How To Look At A House
McGarry and Madsen's home inspection blog for buyers of
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What is the average life expectancy of an SPF roof?
Friday, June 22, 2018
You can expect an SPF (Spray Polyurethane Foam) to last 20 to 50 years, with an average of 30 years. The lifespan depends on two factors, and the first is the quality of the professional application. Polyurethane foam is created by mixing two chemicals under pressure at a spray nozzle head by trained applicator who applies the foam evenly over the roof surface. Problems with the chemical mix, temperature at application, or inadequate surface prep can reduce the lifespan.
But probably a more important factor is the protective coating applied over the foam, which is usually an elastomeric type. The coating protects the SPF from the sun’s UV rays and water intrusion. At about 20 years it begins to fail and, if the roof is not recoated, UV rays and water reach the foam and begin to deteriorate it. Recoating is necessary to extend the life of the roof.
If not recoated, small pits and pock marks form over the roof surface where the coating has worn down. Eventually, the pock marks open and form what looks like a mini-volcano, as water intrusion accelerates the process. You can see all the steps of the deterioration process going from left to right in the photo at the top of this page, and here’s a close-up below.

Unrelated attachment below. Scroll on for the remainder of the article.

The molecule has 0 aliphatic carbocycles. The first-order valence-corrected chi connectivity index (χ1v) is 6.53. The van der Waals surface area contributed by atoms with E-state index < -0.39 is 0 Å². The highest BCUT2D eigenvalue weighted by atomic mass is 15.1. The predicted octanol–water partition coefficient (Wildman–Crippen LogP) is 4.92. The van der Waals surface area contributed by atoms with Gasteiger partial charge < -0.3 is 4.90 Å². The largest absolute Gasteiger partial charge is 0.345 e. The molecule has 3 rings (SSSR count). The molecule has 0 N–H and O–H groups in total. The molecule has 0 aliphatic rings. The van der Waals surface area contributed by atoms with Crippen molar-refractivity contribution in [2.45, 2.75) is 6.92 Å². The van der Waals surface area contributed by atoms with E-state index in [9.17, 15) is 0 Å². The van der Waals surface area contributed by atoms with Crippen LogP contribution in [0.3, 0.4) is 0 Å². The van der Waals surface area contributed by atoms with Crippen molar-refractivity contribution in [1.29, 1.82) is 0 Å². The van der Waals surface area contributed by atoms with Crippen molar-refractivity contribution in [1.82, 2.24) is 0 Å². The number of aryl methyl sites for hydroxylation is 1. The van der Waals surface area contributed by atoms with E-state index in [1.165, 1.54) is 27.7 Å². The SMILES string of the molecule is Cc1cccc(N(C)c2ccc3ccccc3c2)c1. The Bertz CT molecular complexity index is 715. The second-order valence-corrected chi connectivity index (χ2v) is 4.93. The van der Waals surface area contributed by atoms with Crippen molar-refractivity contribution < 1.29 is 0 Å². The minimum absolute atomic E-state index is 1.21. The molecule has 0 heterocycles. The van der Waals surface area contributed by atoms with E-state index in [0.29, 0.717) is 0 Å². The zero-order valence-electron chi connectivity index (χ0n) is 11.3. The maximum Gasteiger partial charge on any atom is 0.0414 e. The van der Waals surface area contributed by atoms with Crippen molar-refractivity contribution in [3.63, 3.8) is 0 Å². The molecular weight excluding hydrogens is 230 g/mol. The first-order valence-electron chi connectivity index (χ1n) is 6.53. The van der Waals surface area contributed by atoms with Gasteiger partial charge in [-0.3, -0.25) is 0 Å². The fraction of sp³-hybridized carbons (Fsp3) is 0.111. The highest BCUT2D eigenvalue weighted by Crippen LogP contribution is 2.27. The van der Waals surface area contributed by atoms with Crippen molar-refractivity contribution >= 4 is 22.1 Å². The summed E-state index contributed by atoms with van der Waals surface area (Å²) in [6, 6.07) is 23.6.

Once the roof gets to this point, re-coating is not possible and it must be torn off and replaced. Refreshing the elastomeric surface at 10 to 15 year intervals extends the life of the roof and 50 years, or possibly more, is reasonable with careful maintenance.
Here’s a bar graph that compares SPF life expectancy to other types of roof coverings.
Go to our blog post What is the average lifespan of the parts of a house? for rating of other house components. To understand the basis, potential use, and limitations of lifespan ratings, see our blog post ”How accurate are the average life expectancy ratings of home components? Are they actually useful?”
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To learn more about roofs and attics, see these other blog posts:
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